I've read this answer regarding the difference between mere reflection and absorption followed by emission and I am struggling to understand some concepts. To begin with, we have some matter-light interactions that are notable:

  • Emission: occurs when an excited electron emits a photon at a random direction (that explains fluorescence)
  • Reflection: occurs when an photon elastically collides with an atom, bouncing back at the same angle (that explains reflection)
  • Absorption: occurs when an photon gets absorbed by an atom and heats it up.

The questions are:

1- Where in the atom do absorption and reflection occur, exactly? If it's in the electronic shells, then how electrons (particles) and photons (waves) possibly collide elastically?

2- Moreover, following the premise that absorption occurs on electronic shells, how does an electron absorb a photon, get energetically excited, and then doesn't emit another photon? That is, how the energy from absorption gets converted into vibrational energy and not in other photon?

Vibrational energy is also quantized. Having in mind that the quanta of vibrational energy and the quanta of light are energetically the same (both follow Planck's length), what differentiates absorption transformed into thermal energy from absorption followed by emission of another photon? In other words, if both cases of absorption follow the same criteria of initial conditions (in that case, the wavelength), how is it possible that two different determined outcomes exist?

3- How can transparent objects possibly be explained by these interactions? Why do light waves that pass through a window don't bounce off its surface (reflection)?

  • $\begingroup$ There is reflection off of window surfaces, most easily seen at night looking out a window from a well lit room. $\endgroup$
    – Jon Custer
    Nov 22 at 16:00

1 Answer 1


Light is an excitation of an electromagnetic field. So is an atom. Light is an emergent property of the free em field, while "an atom" is an emergent property of the em field that is close to the nucleus and its electrons. So there is no "where in the atom does this happen". It is only the physicist who draws an arbitrary system border: the atom here in this volume, the free em field everywhere else. Nature doesn't know about this border. It only exists in our minds and on paper. It was devised to make thinking about the problems in atomic physics easier.

In reality the electronic wave functions of an atom are falling off exponentially, so "the border" is, while not sharply defined, still a very good approximation just a few (let's say ten) atomic diameters away from a nucleus. That is the reason why we are using this mental picture.

In quantum field theory we are thinking about it the following way: "the free field" is always at "infinity" i.e. sufficiently far away from an atom (its nucleus and electrons). We don't have to concern us about the atom's influence in that region. Light in that region can be thought of as consisting of a superposition of plane waves. When these plane waves come close to the volume of an atom where their interaction can not be neglected, they get scattered. A plane wave coming in from one direction is being turned into a superposition of plane waves going out into all other directions. This is called "scattering".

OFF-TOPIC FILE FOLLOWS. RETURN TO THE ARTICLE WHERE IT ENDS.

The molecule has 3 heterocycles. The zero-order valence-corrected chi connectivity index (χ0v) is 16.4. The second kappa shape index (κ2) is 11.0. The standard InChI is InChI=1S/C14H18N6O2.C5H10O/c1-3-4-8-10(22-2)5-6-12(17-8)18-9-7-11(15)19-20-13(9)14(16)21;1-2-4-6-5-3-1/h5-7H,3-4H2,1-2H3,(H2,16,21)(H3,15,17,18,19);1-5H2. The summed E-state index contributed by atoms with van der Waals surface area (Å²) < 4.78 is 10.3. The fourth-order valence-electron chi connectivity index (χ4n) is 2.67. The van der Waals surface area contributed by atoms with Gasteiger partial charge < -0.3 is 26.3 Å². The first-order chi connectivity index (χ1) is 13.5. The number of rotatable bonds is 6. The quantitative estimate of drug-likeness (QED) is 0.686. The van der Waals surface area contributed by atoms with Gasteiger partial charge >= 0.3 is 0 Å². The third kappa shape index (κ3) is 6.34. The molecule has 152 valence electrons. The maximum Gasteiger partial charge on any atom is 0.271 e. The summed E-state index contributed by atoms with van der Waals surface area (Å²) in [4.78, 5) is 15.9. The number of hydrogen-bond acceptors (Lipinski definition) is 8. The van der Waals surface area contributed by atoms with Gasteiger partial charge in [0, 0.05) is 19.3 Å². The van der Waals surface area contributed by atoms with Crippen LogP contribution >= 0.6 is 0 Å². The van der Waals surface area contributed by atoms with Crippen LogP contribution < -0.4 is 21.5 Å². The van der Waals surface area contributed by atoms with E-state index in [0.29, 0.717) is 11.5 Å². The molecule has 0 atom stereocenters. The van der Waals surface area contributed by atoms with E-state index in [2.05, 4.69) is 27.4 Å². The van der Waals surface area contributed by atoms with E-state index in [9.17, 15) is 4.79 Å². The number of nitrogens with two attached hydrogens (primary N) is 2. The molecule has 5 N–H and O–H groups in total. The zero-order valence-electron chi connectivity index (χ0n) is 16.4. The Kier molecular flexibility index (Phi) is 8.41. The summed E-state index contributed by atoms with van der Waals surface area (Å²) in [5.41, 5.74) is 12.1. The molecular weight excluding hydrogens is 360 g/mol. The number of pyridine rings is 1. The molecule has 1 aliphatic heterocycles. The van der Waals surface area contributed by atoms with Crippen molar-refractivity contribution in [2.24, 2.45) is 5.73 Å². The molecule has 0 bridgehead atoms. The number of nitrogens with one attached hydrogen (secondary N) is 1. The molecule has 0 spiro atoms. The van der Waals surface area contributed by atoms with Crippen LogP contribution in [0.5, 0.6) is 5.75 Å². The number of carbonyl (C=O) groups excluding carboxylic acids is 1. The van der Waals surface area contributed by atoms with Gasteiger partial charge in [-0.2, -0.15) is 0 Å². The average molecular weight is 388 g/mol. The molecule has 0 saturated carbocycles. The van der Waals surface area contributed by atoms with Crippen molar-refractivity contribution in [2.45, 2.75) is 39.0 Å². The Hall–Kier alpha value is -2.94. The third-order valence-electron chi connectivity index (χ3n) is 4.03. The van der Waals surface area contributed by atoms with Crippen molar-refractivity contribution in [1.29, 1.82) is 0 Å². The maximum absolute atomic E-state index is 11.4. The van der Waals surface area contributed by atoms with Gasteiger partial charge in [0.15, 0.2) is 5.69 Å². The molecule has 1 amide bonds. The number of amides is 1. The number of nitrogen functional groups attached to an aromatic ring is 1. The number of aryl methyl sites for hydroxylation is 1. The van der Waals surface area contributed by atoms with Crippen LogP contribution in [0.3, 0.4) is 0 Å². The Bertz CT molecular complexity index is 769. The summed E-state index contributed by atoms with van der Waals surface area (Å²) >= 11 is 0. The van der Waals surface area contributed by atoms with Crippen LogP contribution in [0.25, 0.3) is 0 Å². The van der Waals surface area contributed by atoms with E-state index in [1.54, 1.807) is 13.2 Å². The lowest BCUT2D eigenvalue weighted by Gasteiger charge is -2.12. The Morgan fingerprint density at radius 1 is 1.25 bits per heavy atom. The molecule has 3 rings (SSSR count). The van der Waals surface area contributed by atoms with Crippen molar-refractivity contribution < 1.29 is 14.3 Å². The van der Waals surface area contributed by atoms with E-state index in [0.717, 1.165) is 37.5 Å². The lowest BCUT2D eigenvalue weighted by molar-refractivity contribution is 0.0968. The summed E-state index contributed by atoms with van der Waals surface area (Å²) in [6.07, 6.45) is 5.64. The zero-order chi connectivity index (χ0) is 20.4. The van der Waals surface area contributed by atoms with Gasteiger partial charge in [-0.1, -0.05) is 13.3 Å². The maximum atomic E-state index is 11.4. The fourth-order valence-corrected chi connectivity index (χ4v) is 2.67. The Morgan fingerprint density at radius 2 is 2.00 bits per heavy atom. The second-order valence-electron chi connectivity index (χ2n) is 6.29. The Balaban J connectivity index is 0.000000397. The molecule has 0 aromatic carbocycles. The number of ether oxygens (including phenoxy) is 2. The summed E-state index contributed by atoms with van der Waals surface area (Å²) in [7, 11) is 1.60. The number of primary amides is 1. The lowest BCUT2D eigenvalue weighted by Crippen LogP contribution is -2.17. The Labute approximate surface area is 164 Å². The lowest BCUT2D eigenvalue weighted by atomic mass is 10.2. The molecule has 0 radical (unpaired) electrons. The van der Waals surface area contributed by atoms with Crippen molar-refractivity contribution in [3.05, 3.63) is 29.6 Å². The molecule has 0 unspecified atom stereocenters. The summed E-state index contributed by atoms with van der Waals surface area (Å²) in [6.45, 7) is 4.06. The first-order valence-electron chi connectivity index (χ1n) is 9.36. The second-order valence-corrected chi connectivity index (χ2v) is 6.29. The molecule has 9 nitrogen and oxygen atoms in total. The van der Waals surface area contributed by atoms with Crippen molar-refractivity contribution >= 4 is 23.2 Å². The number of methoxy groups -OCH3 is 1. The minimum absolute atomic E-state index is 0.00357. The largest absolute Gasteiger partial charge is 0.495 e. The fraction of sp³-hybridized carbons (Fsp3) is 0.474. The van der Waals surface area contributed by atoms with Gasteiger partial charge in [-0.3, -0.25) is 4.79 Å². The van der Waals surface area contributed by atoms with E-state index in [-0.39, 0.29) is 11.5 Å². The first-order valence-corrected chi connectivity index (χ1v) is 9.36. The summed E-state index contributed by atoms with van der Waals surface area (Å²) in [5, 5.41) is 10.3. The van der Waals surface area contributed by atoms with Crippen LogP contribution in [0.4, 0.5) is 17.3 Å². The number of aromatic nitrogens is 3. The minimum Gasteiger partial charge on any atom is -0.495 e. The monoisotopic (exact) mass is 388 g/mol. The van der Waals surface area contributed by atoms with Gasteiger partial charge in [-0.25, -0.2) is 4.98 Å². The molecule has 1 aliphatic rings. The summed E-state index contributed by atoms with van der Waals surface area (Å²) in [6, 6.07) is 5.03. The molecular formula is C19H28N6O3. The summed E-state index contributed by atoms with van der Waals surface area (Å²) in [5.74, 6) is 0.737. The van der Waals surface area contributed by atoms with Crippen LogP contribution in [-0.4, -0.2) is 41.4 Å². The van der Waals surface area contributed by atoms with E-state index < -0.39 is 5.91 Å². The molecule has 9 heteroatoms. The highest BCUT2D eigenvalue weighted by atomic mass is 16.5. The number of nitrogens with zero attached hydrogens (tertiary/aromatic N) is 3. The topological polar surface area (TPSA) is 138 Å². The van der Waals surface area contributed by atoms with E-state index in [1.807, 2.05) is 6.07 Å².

In atomic physics we call measurements of scattering "spectroscopy": we illuminate an atom with a light source with a known spectrum and measure the spectrum that "comes out" after the light interacts with it. Both the light source and the spectrometer are far away from the atoms under measurement and we don't care about the details.

If, however, you wanted to treat this problem with questions in mind like "how does the electromagnetic field change during an absorption or emission process", then you are in for a hard ride. The dimensionality of the Hilbert/Fock space of the quantized electromagnetic field is infinite. There is no simple way to describe it with a finite dimensional state. You would have to make choices of a finite (small) number of base functions that describe the system reasonably well, and then try to apply your imagination to the dynamics of the superposition of these base functions. This is usually done with perturbation theory. If leading terms describe the system "well enough", then we can talk about the system in a lower dimensional approximation that is somewhat accessible.

  • $\begingroup$ Thank for your answer. It's indeed fascinating or perhaps sad that humans aren't capable of understanding such inate characteristics of nature. It's a limitation on the way our minds work. Regarding your answer, is there any feasible explanation that can explain all the mentioned phenomena in a consistent way? Every single explanation that I find on this matter ends up in inconsistencies, loopholes or is incongruent with a previous explanation. $\endgroup$
    – Marvin
    Apr 9 at 23:36
  • $\begingroup$ My physics teacher in high school used to call this limitation "working with handicap". I didn't quite understand what he meant, but it pops up everywhere in physics. Quantum field theory explains all know phenomena minus the existence of spacetime and gravitation in a consistent way, but it's usually way too hard to use in practice. We limit its use to high energy phenomena and a few low energy scenarios. It is also unnecessary. Most problems can be treated much more easily with non-relativistic quantum mechanics or classical approximations. $\endgroup$ Apr 10 at 2:03

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